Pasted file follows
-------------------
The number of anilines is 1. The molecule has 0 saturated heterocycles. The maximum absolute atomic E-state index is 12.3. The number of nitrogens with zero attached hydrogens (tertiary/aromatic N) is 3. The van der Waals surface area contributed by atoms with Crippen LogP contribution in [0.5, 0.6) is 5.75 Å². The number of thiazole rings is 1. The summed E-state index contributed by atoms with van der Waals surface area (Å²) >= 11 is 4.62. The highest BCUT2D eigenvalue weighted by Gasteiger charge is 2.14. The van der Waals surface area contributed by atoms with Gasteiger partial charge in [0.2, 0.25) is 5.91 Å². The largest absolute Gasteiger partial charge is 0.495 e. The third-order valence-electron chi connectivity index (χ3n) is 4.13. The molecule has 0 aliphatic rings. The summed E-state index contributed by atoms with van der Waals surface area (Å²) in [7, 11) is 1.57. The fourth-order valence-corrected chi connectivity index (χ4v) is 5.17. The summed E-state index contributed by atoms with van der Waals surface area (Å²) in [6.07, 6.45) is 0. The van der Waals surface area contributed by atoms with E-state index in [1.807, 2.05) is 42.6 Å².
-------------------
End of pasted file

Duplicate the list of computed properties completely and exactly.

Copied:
The number of anilines is 1. The molecule has 0 saturated heterocycles. The maximum absolute atomic E-state index is 12.3. The number of nitrogens with zero attached hydrogens (tertiary/aromatic N) is 3. The van der Waals surface area contributed by atoms with Crippen LogP contribution in [0.5, 0.6) is 5.75 Å². The number of thiazole rings is 1. The summed E-state index contributed by atoms with van der Waals surface area (Å²) >= 11 is 4.62. The highest BCUT2D eigenvalue weighted by Gasteiger charge is 2.14. The van der Waals surface area contributed by atoms with Gasteiger partial charge in [0.2, 0.25) is 5.91 Å². The largest absolute Gasteiger partial charge is 0.495 e. The third-order valence-electron chi connectivity index (χ3n) is 4.13. The molecule has 0 aliphatic rings. The summed E-state index contributed by atoms with van der Waals surface area (Å²) in [7, 11) is 1.57. The fourth-order valence-corrected chi connectivity index (χ4v) is 5.17. The summed E-state index contributed by atoms with van der Waals surface area (Å²) in [6.07, 6.45) is 0. The van der Waals surface area contributed by atoms with E-state index in [1.807, 2.05) is 42.6 Å².